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Military's top officer stresses character, trust, faith to cadets

  • Published
  • By Amber Baillie
  • U.S. Air Force Academy Public Affairs
It's not every day Airmen get the chance to ask the highest ranking officer in the U.S. Armed Forces just about anything -- including what concerns keep him up at night - but first- and second-class cadets were able to do just that when the Chairman of the Joint Chiefs of Staff, Gen. Martin E. Dempsey, spoke to them in Arnold Hall Nov. 1.

The chairman spoke to the future lieutenants on the importance of upholding character, trust and faith in the military profession.

"One thing we can't fail to do is develop leaders," Dempsey said. "It'll be up to you as leaders to take imprecise information and organizations that don't fit exactly right, and weapon systems not designed for every possible outcome, and make sense of it in the context of the world in which we live."

Dempsey is the 18th Chairman of the Joint Chiefs of Staff and serves as the principle military advisor the president, the secretary of defense and the National Security Council. The U.S. Military Academy graduate was also the Army's 37th chief of staff.
Dempsey told cadets they're consumers of the military profession.

"Fundamentally we expect you to be consuming information and thoughts about what it means to be a leader," he said. "Once you graduate, you can't remain a consumer. You'll still have mentors, supervisors and commanders who will want to mold you and shape you in their image, which is an important part of our profession, but at that point you'll need to be able to produce leadership."

The chairman said the importance of character sometimes takes a backseat to competence. This should be the other way around, he said.

"Character plus competence is the way you need to think," he said. "You have to not only be the best at whatever you're assigned to or choose, such as the missile field, space, cyber or as a fighter pilot or bomber, whatever it happens to be - you need to strive to be the best at that particular skill and own the institution in the sense that people will form an impression about its values and relationship with the American people through you, based on your personal conduct on duty, off duty and in the virtual world."

Trust holds the military profession together, Dempsey said.

"Trust is the most important value," he said. "You certainly don't walk out of the forward operating base in Afghanistan unless you trust the man or woman to your right or left, in front of you or behind you, those who know what they're doing and will feel a personal responsibility not just for themselves but for their team."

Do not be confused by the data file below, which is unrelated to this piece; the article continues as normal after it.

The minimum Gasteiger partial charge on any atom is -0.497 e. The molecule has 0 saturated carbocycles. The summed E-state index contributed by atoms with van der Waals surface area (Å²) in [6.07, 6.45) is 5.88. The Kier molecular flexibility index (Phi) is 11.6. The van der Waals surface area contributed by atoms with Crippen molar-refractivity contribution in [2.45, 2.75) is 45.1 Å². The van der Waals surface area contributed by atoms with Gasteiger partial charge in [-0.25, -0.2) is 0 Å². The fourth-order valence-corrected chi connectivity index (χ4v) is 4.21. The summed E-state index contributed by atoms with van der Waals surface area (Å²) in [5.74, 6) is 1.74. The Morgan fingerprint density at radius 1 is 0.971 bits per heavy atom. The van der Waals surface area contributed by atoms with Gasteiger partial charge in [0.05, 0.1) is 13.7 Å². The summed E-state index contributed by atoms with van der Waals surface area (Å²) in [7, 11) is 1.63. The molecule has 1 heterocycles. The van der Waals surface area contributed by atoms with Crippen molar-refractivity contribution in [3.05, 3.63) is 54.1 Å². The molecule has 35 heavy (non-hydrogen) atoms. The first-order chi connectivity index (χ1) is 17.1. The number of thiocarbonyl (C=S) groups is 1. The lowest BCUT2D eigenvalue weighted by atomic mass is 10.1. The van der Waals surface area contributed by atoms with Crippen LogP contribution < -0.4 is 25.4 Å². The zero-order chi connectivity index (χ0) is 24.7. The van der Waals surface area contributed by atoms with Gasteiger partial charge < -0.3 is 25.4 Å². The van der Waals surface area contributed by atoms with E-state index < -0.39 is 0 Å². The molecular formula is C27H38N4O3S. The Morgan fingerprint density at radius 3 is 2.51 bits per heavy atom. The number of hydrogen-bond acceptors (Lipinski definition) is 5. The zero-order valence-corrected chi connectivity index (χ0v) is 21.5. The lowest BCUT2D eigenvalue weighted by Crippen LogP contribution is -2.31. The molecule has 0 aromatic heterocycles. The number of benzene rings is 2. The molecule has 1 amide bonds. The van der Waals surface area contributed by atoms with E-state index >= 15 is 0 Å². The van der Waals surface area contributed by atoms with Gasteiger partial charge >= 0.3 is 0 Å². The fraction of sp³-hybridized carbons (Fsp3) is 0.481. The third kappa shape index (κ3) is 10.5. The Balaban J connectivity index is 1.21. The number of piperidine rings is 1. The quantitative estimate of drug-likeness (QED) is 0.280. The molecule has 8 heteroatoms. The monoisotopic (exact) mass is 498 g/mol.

Dempsey encouraged the cadets to make the most of their time in school and embrace the opportunity to explore controversial ideas and develop the ability to think deeply and critically. He emphasized ". . . the value of reading," saying that books can challenge our thinking.

The chairman cited a particular book he read in which he questioned the author's defeatism, but went on to note that he had learned from that author as well. He encouraged the auditorium full of faculty and cadets to have faith and to trust that this nation will remain exceptional, influential and a global power.

"When you lose faith you surrender," Dempsey said. "In our profession you only lose when you acknowledge defeat. That's the spirit you need graduating from here. You need to understand that the nation cannot afford for you to be defeated. At no point have the service chiefs and I ever lost trust in each other and we will not. We cannot ... and you can't lose trust internally and externally with the profession you're going to serve."

One cadet wanted to know Dempsey's thoughts on how to achieve, maintain or recover good character.

"I don't think a failure of character is irrevocable," Dempsey said. "You have to hold that person accountable but it doesn't mean you have to declare them an abject failure. I do think it's hard in our profession to overcome failure of integrity, but you can fail every once in a while and recover from it - I have. I think you have to experience, or in some way confront failure, in order to really know who you are."

Another cadet asked Dempsey what to do when someone violates trust or begins to lose faith.

"You have to hold them accountable," Dempsey said. "Then you have to look and see where there is a systemic problem and where it's unique to that individual. Also, trust your instincts. By the time you graduate from here and matriculate through the ranks, you'll develop those instincts. Pay attention to them."

Air Force officers are responsible for bridging the relationship between civilian leaders and the military, Dempsey said.

"Fundamentally, we are the continuity in terms of national security and it's our obligation to help civilian leaders understand how best we think they can meet the needs and give them advice on how to integrate what we do, into what they're trying to do," he said.

Dempsey told cadets to embrace and honor the uncommon life they've chosen to live.

"The way we look at the world should be through the lens of this uncommon commitment to trust as a starting point, try to make a difference and never acknowledge defeat. If you do that I can feel like I can turn this incredible profession over to you with great confidence that it will be ready when the nation needs it whenever, wherever to do whatever."